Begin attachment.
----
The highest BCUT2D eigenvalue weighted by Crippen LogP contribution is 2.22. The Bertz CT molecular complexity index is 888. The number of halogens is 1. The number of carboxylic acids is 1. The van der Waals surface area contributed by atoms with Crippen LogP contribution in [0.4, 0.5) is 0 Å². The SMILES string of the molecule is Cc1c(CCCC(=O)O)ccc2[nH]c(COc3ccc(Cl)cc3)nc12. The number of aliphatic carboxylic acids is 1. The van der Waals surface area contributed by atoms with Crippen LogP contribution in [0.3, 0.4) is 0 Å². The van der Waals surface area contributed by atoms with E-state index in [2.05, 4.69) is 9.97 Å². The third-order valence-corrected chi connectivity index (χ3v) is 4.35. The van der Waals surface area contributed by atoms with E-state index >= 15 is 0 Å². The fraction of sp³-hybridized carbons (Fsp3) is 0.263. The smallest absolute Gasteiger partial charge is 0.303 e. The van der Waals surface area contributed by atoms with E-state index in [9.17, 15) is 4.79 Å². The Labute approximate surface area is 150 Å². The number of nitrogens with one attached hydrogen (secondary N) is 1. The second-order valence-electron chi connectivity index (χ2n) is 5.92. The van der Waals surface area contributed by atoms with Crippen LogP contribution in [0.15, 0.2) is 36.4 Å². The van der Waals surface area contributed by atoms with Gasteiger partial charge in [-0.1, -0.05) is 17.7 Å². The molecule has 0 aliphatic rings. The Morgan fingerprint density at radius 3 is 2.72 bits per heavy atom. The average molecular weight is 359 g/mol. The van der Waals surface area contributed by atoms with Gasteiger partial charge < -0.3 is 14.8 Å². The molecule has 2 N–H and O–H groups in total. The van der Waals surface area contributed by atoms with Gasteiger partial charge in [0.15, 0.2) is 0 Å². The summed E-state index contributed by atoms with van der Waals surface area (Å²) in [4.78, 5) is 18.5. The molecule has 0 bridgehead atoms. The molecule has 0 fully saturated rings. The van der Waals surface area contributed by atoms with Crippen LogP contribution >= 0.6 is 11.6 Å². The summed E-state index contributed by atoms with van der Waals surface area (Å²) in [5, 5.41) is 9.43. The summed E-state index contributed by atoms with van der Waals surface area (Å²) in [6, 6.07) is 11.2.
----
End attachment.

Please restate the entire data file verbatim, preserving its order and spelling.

The highest BCUT2D eigenvalue weighted by Crippen LogP contribution is 2.22. The Bertz CT molecular complexity index is 888. The number of halogens is 1. The number of carboxylic acids is 1. The van der Waals surface area contributed by atoms with Crippen LogP contribution in [0.4, 0.5) is 0 Å². The SMILES string of the molecule is Cc1c(CCCC(=O)O)ccc2[nH]c(COc3ccc(Cl)cc3)nc12. The number of aliphatic carboxylic acids is 1. The van der Waals surface area contributed by atoms with Crippen LogP contribution in [0.3, 0.4) is 0 Å². The van der Waals surface area contributed by atoms with E-state index in [2.05, 4.69) is 9.97 Å². The third-order valence-corrected chi connectivity index (χ3v) is 4.35. The van der Waals surface area contributed by atoms with E-state index >= 15 is 0 Å². The fraction of sp³-hybridized carbons (Fsp3) is 0.263. The smallest absolute Gasteiger partial charge is 0.303 e. The van der Waals surface area contributed by atoms with E-state index in [9.17, 15) is 4.79 Å². The Labute approximate surface area is 150 Å². The number of nitrogens with one attached hydrogen (secondary N) is 1. The second-order valence-electron chi connectivity index (χ2n) is 5.92. The van der Waals surface area contributed by atoms with Crippen LogP contribution in [0.15, 0.2) is 36.4 Å². The van der Waals surface area contributed by atoms with Gasteiger partial charge in [-0.1, -0.05) is 17.7 Å². The molecule has 0 aliphatic rings. The Morgan fingerprint density at radius 3 is 2.72 bits per heavy atom. The average molecular weight is 359 g/mol. The van der Waals surface area contributed by atoms with Gasteiger partial charge < -0.3 is 14.8 Å². The molecule has 2 N–H and O–H groups in total. The van der Waals surface area contributed by atoms with Gasteiger partial charge in [0.15, 0.2) is 0 Å². The summed E-state index contributed by atoms with van der Waals surface area (Å²) in [4.78, 5) is 18.5. The molecule has 0 bridgehead atoms. The molecule has 0 fully saturated rings. The van der Waals surface area contributed by atoms with Crippen LogP contribution >= 0.6 is 11.6 Å². The summed E-state index contributed by atoms with van der Waals surface area (Å²) in [5, 5.41) is 9.43. The summed E-state index contributed by atoms with van der Waals surface area (Å²) in [6, 6.07) is 11.2.